• Mentoring and management skills: Beyond the business experience they may have in a specific sector, having a mentor who is well-versed in management will help to keep the company on track and working toward future performance milestones.
  • Connections: Many angel investors are well connected to other investors and businesses that may benefit your company. Building your network may attract new investors or give you access to important resources and partnerships for further growth. When choosing between investors, one with useful connections will benefit you more than one with only money.
  • Future recruitment: Changes in leadership or additions to the team may be required as the business grows. Angel investors may be needed to fund these additional roles or have access to other individuals who may fit these roles. If the investor is well-known or respected, recruiting may be easier to attract qualified candidates.

The level of involvement may vary from investor to investor, with some wanting to be completely hands-on, and others just want to see returns on their investment. As a company, consider choosing an angel investor who is accredited by the Securities and Exchange Commission (SEC) to ensure they have adequate funding resources (Source: Investor.gov).

Should You Work With Angel Investors?

Working with angel investors depends largely on what your goals are as a business (Seven Signs Its Time to Approach Angel Investors). They are often sought after because they are willing to invest in start-ups at their riskiest stages and can offer the money and guidance needed at crucial growth periods for a company. They can either serve as a silent investor for the funding or be more involved as a partner.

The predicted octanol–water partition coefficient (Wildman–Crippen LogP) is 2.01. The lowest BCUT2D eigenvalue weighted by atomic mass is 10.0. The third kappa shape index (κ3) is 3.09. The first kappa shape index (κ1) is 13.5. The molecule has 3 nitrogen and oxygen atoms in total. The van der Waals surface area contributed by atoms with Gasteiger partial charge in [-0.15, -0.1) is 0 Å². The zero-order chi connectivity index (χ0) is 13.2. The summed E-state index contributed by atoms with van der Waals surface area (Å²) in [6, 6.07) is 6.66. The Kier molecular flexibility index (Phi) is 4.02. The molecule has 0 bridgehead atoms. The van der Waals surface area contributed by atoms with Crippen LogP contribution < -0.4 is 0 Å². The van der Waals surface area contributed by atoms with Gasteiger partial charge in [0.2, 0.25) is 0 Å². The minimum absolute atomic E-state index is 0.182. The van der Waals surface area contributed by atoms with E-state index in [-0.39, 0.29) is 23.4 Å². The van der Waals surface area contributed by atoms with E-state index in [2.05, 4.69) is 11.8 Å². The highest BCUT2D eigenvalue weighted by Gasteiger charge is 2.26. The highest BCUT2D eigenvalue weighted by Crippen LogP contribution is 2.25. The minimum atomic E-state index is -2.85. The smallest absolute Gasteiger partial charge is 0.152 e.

You should consider using an angel investor for the following reasons:

  • Funding source: If you do not want input from investors and only need cash, angel investors are suitable options. Typically, investors want to gain equity in the company, but they may also offer funding as a loan or convertible debt (Source: Fundable). When these funds are exchanged for equity, you do not have to pay the angel investor back.
  • Partner: Partnership with an angel investor allows for feedback, mentoring, and expertise. Even if you do not necessarily need lots of capital, offering equity in a business may be a strategic move to gain the added benefits that partners provide. These benefits may not be offered from other sources of funding (including many loans).
  • Discipline: With external investors, it requires that your business stay disciplined in your decision making and day to day operations. Other parties are relying on your success, and this will keep the business focused on excellent execution.